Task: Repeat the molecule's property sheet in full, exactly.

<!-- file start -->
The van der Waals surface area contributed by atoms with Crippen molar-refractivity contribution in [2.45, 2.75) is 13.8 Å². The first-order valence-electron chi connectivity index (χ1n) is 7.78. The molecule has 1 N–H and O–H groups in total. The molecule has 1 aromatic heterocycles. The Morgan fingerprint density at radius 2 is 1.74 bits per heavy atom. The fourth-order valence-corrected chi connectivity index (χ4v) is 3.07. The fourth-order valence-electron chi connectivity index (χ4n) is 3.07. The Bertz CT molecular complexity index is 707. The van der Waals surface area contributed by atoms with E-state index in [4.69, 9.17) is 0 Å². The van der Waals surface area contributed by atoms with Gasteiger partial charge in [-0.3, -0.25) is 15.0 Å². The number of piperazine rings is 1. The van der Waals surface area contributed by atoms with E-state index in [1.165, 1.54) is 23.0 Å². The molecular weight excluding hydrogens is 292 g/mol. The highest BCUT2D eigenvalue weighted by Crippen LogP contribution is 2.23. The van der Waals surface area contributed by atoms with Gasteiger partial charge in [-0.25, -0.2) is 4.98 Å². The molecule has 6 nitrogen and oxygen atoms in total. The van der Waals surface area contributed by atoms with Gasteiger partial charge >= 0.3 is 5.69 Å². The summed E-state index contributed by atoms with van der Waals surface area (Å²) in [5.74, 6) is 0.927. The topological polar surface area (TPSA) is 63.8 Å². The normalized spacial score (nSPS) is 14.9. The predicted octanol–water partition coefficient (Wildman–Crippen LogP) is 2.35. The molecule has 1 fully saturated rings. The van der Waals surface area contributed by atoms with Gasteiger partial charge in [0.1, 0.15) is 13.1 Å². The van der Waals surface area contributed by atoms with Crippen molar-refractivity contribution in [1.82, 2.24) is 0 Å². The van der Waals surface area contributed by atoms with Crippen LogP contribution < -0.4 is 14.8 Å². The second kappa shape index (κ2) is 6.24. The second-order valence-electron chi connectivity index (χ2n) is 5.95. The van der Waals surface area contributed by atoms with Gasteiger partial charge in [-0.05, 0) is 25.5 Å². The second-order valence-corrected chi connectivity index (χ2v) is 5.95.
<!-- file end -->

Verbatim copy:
The van der Waals surface area contributed by atoms with Crippen molar-refractivity contribution in [2.45, 2.75) is 13.8 Å². The first-order valence-electron chi connectivity index (χ1n) is 7.78. The molecule has 1 N–H and O–H groups in total. The molecule has 1 aromatic heterocycles. The Morgan fingerprint density at radius 2 is 1.74 bits per heavy atom. The fourth-order valence-corrected chi connectivity index (χ4v) is 3.07. The fourth-order valence-electron chi connectivity index (χ4n) is 3.07. The Bertz CT molecular complexity index is 707. The van der Waals surface area contributed by atoms with E-state index in [4.69, 9.17) is 0 Å². The van der Waals surface area contributed by atoms with Gasteiger partial charge in [-0.3, -0.25) is 15.0 Å². The number of piperazine rings is 1. The van der Waals surface area contributed by atoms with E-state index in [1.165, 1.54) is 23.0 Å². The molecular weight excluding hydrogens is 292 g/mol. The highest BCUT2D eigenvalue weighted by Crippen LogP contribution is 2.23. The van der Waals surface area contributed by atoms with Gasteiger partial charge in [-0.25, -0.2) is 4.98 Å². The molecule has 6 nitrogen and oxygen atoms in total. The van der Waals surface area contributed by atoms with Gasteiger partial charge >= 0.3 is 5.69 Å². The summed E-state index contributed by atoms with van der Waals surface area (Å²) in [5.74, 6) is 0.927. The topological polar surface area (TPSA) is 63.8 Å². The normalized spacial score (nSPS) is 14.9. The predicted octanol–water partition coefficient (Wildman–Crippen LogP) is 2.35. The molecule has 1 fully saturated rings. The van der Waals surface area contributed by atoms with Gasteiger partial charge in [0.1, 0.15) is 13.1 Å². The van der Waals surface area contributed by atoms with Crippen molar-refractivity contribution in [1.82, 2.24) is 0 Å². The van der Waals surface area contributed by atoms with Crippen LogP contribution < -0.4 is 14.8 Å². The second kappa shape index (κ2) is 6.24. The second-order valence-electron chi connectivity index (χ2n) is 5.95. The van der Waals surface area contributed by atoms with Gasteiger partial charge in [-0.05, 0) is 25.5 Å². The second-order valence-corrected chi connectivity index (χ2v) is 5.95.